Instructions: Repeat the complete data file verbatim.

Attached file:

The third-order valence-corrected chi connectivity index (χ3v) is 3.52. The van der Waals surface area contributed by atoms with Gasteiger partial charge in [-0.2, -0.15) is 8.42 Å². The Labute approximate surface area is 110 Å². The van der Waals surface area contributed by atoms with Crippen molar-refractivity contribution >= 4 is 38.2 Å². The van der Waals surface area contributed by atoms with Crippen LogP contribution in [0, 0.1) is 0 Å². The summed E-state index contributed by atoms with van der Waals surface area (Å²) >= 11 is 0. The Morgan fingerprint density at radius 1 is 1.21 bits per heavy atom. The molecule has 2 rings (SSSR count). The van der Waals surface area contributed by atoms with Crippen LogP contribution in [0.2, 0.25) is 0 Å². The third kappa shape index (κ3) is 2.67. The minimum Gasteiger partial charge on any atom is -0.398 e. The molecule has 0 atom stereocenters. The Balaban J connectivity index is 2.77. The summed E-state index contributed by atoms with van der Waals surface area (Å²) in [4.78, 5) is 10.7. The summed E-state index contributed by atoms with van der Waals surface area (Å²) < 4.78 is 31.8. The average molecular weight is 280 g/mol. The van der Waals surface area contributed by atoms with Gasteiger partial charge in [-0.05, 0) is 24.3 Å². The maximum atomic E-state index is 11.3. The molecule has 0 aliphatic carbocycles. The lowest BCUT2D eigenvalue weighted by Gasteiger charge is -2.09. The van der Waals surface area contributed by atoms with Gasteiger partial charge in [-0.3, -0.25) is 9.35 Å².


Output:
The third-order valence-corrected chi connectivity index (χ3v) is 3.52. The van der Waals surface area contributed by atoms with Gasteiger partial charge in [-0.2, -0.15) is 8.42 Å². The Labute approximate surface area is 110 Å². The van der Waals surface area contributed by atoms with Crippen molar-refractivity contribution >= 4 is 38.2 Å². The van der Waals surface area contributed by atoms with Crippen LogP contribution in [0, 0.1) is 0 Å². The summed E-state index contributed by atoms with van der Waals surface area (Å²) >= 11 is 0. The Morgan fingerprint density at radius 1 is 1.21 bits per heavy atom. The molecule has 2 rings (SSSR count). The van der Waals surface area contributed by atoms with Crippen LogP contribution in [0.2, 0.25) is 0 Å². The third kappa shape index (κ3) is 2.67. The minimum Gasteiger partial charge on any atom is -0.398 e. The molecule has 0 atom stereocenters. The Balaban J connectivity index is 2.77. The summed E-state index contributed by atoms with van der Waals surface area (Å²) in [4.78, 5) is 10.7. The summed E-state index contributed by atoms with van der Waals surface area (Å²) < 4.78 is 31.8. The average molecular weight is 280 g/mol. The van der Waals surface area contributed by atoms with Gasteiger partial charge in [-0.05, 0) is 24.3 Å². The maximum atomic E-state index is 11.3. The molecule has 0 aliphatic carbocycles. The lowest BCUT2D eigenvalue weighted by Gasteiger charge is -2.09. The van der Waals surface area contributed by atoms with Gasteiger partial charge in [-0.3, -0.25) is 9.35 Å².